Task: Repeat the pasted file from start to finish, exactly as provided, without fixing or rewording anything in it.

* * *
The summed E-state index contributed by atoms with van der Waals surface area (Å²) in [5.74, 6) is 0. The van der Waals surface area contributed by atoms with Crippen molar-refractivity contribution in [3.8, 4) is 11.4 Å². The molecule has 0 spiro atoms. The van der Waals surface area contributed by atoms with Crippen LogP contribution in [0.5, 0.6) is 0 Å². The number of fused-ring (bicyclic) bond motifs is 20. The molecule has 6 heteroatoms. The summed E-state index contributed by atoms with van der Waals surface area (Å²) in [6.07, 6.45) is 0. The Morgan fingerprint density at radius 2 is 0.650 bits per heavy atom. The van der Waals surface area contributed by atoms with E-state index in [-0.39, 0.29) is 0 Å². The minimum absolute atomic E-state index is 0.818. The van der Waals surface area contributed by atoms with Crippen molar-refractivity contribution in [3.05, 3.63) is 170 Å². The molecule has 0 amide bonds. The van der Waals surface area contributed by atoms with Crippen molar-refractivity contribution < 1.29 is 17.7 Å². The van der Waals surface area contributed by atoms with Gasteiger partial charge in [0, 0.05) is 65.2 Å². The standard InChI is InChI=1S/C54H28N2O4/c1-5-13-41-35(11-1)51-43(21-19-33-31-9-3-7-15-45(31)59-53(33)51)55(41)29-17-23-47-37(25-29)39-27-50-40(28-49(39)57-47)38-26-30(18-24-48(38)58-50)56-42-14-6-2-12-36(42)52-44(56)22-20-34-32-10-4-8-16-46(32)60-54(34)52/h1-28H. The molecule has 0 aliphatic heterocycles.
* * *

The summed E-state index contributed by atoms with van der Waals surface area (Å²) in [5.74, 6) is 0. The van der Waals surface area contributed by atoms with Crippen molar-refractivity contribution in [3.8, 4) is 11.4 Å². The molecule has 0 spiro atoms. The van der Waals surface area contributed by atoms with Crippen LogP contribution in [0.5, 0.6) is 0 Å². The number of fused-ring (bicyclic) bond motifs is 20. The molecule has 6 heteroatoms. The summed E-state index contributed by atoms with van der Waals surface area (Å²) in [6.07, 6.45) is 0. The Morgan fingerprint density at radius 2 is 0.650 bits per heavy atom. The van der Waals surface area contributed by atoms with E-state index in [-0.39, 0.29) is 0 Å². The minimum absolute atomic E-state index is 0.818. The van der Waals surface area contributed by atoms with Crippen molar-refractivity contribution in [3.05, 3.63) is 170 Å². The molecule has 0 amide bonds. The van der Waals surface area contributed by atoms with Crippen molar-refractivity contribution < 1.29 is 17.7 Å². The van der Waals surface area contributed by atoms with Gasteiger partial charge in [0, 0.05) is 65.2 Å². The standard InChI is InChI=1S/C54H28N2O4/c1-5-13-41-35(11-1)51-43(21-19-33-31-9-3-7-15-45(31)59-53(33)51)55(41)29-17-23-47-37(25-29)39-27-50-40(28-49(39)57-47)38-26-30(18-24-48(38)58-50)56-42-14-6-2-12-36(42)52-44(56)22-20-34-32-10-4-8-16-46(32)60-54(34)52/h1-28H. The molecule has 0 aliphatic heterocycles.